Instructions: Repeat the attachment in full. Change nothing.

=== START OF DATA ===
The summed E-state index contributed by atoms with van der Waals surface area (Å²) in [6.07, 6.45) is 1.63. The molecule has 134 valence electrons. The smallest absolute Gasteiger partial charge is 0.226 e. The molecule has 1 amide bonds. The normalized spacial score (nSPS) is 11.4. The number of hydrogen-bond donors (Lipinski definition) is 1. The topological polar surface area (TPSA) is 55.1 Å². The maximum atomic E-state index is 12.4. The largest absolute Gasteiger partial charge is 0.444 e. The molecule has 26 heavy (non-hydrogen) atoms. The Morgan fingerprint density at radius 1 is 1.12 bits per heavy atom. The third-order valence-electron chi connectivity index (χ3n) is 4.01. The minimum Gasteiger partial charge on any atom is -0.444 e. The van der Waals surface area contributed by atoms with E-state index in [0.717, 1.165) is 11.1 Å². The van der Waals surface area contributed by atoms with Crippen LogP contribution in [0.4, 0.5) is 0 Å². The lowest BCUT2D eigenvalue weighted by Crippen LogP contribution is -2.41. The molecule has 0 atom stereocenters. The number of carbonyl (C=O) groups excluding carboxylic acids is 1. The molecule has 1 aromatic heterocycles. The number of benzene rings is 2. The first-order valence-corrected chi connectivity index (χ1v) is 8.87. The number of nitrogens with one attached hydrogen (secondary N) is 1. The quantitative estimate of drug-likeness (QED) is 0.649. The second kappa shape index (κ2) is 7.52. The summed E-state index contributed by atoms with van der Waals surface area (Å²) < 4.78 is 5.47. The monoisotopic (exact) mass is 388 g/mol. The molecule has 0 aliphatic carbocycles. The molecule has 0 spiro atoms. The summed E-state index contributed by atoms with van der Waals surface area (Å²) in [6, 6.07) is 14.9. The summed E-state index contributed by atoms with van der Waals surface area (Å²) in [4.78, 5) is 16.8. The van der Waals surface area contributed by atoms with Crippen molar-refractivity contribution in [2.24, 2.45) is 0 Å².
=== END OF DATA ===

The summed E-state index contributed by atoms with van der Waals surface area (Å²) in [6.07, 6.45) is 1.63. The molecule has 134 valence electrons. The smallest absolute Gasteiger partial charge is 0.226 e. The molecule has 1 amide bonds. The normalized spacial score (nSPS) is 11.4. The number of hydrogen-bond donors (Lipinski definition) is 1. The topological polar surface area (TPSA) is 55.1 Å². The maximum atomic E-state index is 12.4. The largest absolute Gasteiger partial charge is 0.444 e. The molecule has 26 heavy (non-hydrogen) atoms. The Morgan fingerprint density at radius 1 is 1.12 bits per heavy atom. The third-order valence-electron chi connectivity index (χ3n) is 4.01. The minimum Gasteiger partial charge on any atom is -0.444 e. The van der Waals surface area contributed by atoms with E-state index in [0.717, 1.165) is 11.1 Å². The van der Waals surface area contributed by atoms with Crippen LogP contribution in [0.4, 0.5) is 0 Å². The lowest BCUT2D eigenvalue weighted by Crippen LogP contribution is -2.41. The molecule has 0 atom stereocenters. The number of carbonyl (C=O) groups excluding carboxylic acids is 1. The molecule has 1 aromatic heterocycles. The number of benzene rings is 2. The first-order valence-corrected chi connectivity index (χ1v) is 8.87. The number of nitrogens with one attached hydrogen (secondary N) is 1. The quantitative estimate of drug-likeness (QED) is 0.649. The second kappa shape index (κ2) is 7.52. The summed E-state index contributed by atoms with van der Waals surface area (Å²) < 4.78 is 5.47. The monoisotopic (exact) mass is 388 g/mol. The molecule has 0 aliphatic carbocycles. The molecule has 0 spiro atoms. The summed E-state index contributed by atoms with van der Waals surface area (Å²) in [6, 6.07) is 14.9. The summed E-state index contributed by atoms with van der Waals surface area (Å²) in [4.78, 5) is 16.8. The van der Waals surface area contributed by atoms with Crippen molar-refractivity contribution in [2.24, 2.45) is 0 Å².